I have mentioned before on my blog about how my children are obsessed with games involving death and serious injury – pretend death that is, of the kind one always wakes from a la Sleeping Beauty, and imaginary injuries of the sort that can be always fixed with a scrap of fabric and a Fisher Price medical kit.
The injuries aren’t always inflicted on themselves – their dolls and soft toys often fall victim to terrible fates. As do make-believe birds, courtesy of Bob Graham’s wonderful picture book, How to Heal a Broken Wing.
This is a beautiful book about a small boy who notices something that everyone else misses – a bird on the ground with a limp wing dragging by its side. The boy and his mum take the bird home and keep it in a box with a blanket until it is healed. This story almost came to life in our home just the other day.
The girls were busily colouring in and their baby brother was doing his best to tip their textas on the floor and rip their paper when I saw a bird on our alfresco area just near the back door.
‘Come and look!’ I called because the baby especially loves to see birds right up close.
Everyone came running. But as we got a little closer, I couldn’t stop the words, ‘Oh no,’ from escaping. Because the bird was lying on its stomach on the ground, legs splayed out on each side, head slumped forward. Nothing was moving. But it was too late. Everyone had seen it. And the reactions were:
- From the baby: Screeching delight and shouting ‘bir-bir’ at the top of his voice.
- From the five year old: Hysterical sobbing and shrieks of ‘Mummy, do something!’
- From the three year old: After careful analysis, the calm enquiry, ‘Has it died?’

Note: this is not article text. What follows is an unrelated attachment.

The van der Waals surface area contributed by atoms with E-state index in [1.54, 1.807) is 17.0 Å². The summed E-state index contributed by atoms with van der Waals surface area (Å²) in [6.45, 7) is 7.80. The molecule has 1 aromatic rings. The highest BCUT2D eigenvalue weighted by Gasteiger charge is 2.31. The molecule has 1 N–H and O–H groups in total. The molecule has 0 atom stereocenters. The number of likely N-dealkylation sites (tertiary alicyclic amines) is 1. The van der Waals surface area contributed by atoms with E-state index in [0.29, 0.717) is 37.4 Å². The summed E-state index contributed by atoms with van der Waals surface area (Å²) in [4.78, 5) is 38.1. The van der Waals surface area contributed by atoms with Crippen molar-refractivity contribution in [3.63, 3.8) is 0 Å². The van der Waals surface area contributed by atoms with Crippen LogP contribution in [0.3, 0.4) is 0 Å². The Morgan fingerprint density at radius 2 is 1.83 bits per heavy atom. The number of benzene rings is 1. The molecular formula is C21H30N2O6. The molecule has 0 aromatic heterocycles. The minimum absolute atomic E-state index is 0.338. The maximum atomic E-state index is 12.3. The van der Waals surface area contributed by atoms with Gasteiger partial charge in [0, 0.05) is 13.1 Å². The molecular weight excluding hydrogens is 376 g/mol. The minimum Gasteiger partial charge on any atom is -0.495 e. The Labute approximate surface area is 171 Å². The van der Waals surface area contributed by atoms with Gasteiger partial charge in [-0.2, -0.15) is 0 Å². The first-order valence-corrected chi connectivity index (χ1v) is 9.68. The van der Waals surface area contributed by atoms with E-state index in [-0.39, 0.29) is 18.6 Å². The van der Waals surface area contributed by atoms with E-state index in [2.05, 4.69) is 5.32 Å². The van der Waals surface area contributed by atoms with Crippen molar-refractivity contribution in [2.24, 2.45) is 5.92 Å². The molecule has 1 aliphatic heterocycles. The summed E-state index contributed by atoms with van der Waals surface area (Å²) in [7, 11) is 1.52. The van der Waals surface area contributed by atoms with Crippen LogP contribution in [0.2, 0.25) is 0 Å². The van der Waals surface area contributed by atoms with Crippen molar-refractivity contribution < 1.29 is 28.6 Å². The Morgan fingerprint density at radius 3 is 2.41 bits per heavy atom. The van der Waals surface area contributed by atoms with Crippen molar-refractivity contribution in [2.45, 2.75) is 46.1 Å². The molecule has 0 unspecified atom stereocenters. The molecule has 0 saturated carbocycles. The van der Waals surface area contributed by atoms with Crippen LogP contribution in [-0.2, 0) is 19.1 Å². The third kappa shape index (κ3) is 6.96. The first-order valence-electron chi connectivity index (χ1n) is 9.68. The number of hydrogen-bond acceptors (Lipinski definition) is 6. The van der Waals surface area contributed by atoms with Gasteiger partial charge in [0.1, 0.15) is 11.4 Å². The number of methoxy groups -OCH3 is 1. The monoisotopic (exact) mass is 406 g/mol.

What struck me was the difference in attitudes between the two girls. It was clear that, even though they play games that involve the ‘death’ of a doll or themselves, this was the first time that my oldest daughter had come close to seeing what death might really be. It was also clear that my middle daughter still thought death was something transient, mildly interesting and not something which yet touched her emotions.
This was made even more apparent by her next words, which were, ‘Mummy, you need to get a box and a blanket.’ Because just like in How to Heal a Broken Wing, if we were able to put the bird in the box with the blanket, she thought everything would be made right.
By this time I could see that the bird was still breathing so I did get a box and a blanket. But the baby had worked himself up into such a state of excitement at his proximity to a bird that he began to pound the glass door with both hands, making so much noise that he startled the bird into consciousness and it picked itself up and flew away.
I didn’t see whether or not it cleared the fence. I told my oldest daughter that it had. And then my middle daughter said, ‘You fixed it Mummy,’ because that is what mummies do, in life and in books, and I wondered if there were any children’s books out there where the mummies can’t fix everything and what is the right age to begin to read those stories. When do you begin to trade innocence for knowledge?